Benton, Adia. 2017. “Ebola at a Distance: A Pathographic Account of Anthropology’s Relevance.” Anthropological Quarterly 90 (2): 495–524.

PDF Document

It appears your Web browser is not configured to display PDF files. Download adobe Acrobat or click here to download the PDF file.

License

Creative Commons Licence

Creator(s)

Contributors

Created date

August 9, 2018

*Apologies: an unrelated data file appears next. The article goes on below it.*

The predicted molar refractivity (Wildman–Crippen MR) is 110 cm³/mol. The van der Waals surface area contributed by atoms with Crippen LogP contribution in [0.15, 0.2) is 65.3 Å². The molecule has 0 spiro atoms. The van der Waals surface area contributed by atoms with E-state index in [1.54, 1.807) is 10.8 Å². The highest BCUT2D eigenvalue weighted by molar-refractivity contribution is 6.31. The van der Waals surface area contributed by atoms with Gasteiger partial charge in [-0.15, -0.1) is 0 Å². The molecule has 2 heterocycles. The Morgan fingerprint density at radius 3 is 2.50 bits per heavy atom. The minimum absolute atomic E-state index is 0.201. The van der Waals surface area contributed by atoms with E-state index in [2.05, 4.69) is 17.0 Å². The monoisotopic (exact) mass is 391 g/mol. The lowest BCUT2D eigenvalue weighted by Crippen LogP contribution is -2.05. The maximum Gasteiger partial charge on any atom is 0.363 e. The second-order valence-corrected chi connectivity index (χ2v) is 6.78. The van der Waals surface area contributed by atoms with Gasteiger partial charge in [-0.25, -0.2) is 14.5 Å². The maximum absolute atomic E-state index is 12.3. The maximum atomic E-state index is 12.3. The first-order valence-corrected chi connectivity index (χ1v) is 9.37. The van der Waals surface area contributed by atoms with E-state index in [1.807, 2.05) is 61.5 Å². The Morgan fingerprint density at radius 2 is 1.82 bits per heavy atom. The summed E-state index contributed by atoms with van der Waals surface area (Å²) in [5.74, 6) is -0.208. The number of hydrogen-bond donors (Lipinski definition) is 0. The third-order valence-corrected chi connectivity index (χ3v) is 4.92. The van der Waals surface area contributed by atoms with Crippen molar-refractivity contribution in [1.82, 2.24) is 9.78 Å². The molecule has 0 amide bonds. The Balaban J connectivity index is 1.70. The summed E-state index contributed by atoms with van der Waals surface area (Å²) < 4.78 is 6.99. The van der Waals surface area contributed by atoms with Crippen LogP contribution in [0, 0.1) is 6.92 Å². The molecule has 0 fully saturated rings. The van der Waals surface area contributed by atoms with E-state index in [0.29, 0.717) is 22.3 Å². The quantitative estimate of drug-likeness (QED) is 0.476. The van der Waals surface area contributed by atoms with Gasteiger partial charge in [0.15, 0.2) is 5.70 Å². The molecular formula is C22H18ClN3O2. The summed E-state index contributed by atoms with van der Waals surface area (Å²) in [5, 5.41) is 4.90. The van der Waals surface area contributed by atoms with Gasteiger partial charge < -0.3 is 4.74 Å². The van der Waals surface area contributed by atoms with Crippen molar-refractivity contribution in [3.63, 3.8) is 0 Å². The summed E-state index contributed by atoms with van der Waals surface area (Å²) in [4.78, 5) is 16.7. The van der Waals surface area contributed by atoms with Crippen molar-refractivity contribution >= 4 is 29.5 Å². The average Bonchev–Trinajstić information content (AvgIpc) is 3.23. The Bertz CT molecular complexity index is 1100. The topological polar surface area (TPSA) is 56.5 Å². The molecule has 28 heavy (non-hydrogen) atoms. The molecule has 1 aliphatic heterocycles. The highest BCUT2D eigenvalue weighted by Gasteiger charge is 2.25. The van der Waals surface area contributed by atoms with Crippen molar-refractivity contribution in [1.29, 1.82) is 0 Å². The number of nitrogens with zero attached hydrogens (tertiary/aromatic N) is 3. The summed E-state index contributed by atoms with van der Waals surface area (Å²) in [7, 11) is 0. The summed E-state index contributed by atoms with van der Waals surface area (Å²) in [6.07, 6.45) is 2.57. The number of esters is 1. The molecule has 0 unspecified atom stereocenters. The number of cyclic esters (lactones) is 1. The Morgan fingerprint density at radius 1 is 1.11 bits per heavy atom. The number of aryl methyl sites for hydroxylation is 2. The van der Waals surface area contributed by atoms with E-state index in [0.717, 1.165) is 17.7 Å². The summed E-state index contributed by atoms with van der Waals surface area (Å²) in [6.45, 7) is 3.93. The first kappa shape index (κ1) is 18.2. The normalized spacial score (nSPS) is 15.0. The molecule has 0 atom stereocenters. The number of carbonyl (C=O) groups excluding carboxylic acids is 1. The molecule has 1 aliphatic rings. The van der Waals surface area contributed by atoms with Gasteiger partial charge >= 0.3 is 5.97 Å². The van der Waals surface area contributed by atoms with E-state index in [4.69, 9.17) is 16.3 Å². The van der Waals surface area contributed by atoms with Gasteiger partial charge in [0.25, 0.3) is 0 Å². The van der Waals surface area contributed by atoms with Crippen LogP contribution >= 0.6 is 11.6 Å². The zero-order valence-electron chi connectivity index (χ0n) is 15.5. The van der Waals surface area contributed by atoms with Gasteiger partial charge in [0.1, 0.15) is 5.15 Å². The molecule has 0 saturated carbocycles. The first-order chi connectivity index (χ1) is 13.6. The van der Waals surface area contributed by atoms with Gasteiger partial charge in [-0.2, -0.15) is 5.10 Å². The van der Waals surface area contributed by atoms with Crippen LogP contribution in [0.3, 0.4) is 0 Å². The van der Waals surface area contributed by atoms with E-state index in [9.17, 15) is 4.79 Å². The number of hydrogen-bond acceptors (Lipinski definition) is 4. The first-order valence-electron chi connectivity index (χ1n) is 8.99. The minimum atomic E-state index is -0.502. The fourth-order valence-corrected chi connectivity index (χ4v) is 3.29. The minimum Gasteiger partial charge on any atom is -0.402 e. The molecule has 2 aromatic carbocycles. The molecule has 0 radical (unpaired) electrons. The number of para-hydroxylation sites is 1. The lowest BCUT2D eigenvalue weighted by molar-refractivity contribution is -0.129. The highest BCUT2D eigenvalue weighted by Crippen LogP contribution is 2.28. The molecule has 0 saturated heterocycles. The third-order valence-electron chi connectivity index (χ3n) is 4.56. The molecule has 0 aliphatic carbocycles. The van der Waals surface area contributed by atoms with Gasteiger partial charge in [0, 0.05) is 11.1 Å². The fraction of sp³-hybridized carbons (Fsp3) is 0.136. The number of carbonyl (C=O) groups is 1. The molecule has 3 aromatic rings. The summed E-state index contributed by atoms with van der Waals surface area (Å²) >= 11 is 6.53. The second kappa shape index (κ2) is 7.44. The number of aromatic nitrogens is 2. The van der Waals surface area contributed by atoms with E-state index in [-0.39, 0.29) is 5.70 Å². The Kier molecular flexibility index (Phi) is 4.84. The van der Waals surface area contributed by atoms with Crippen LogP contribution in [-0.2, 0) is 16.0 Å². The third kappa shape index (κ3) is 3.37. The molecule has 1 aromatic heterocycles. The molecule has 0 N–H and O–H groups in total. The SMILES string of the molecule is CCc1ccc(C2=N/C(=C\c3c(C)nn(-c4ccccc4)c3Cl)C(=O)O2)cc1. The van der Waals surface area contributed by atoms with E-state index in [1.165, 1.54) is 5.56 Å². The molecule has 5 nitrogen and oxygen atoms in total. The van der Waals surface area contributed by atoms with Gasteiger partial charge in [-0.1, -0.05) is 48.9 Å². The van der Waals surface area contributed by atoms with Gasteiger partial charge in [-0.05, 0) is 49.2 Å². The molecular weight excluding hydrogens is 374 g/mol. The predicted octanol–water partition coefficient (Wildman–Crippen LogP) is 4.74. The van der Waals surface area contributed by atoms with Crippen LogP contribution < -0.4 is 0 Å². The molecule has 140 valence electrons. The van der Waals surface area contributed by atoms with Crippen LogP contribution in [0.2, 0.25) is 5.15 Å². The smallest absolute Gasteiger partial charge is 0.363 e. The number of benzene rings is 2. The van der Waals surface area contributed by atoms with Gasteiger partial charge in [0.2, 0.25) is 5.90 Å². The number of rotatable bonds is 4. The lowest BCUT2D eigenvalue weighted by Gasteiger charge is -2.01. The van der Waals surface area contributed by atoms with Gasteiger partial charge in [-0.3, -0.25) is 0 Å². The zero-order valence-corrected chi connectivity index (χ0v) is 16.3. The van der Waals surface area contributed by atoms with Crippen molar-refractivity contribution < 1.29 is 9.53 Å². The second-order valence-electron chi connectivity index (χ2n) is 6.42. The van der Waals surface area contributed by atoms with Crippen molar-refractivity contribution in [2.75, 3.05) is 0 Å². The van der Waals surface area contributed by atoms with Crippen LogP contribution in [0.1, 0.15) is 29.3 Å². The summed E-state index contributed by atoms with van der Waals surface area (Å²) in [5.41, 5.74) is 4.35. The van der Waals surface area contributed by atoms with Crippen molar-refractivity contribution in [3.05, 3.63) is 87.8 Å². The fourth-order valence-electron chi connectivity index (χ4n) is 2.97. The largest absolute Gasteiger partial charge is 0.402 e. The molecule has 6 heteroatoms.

Critical Commentary

AO: This 2017 paper by Adia Benton she looks at the social production of “relevant” anthropological knowledge and its relationship to four forms of distance implicated in how anthropologists communicate relevance to each other and to others: physical, disciplinary, interpretive, and agentive. She analyzes public writing by anthropologists and a November 6, 2014 meeting (“the emergency meeting”), alongside conversations with participants and observers, as diagnostic events.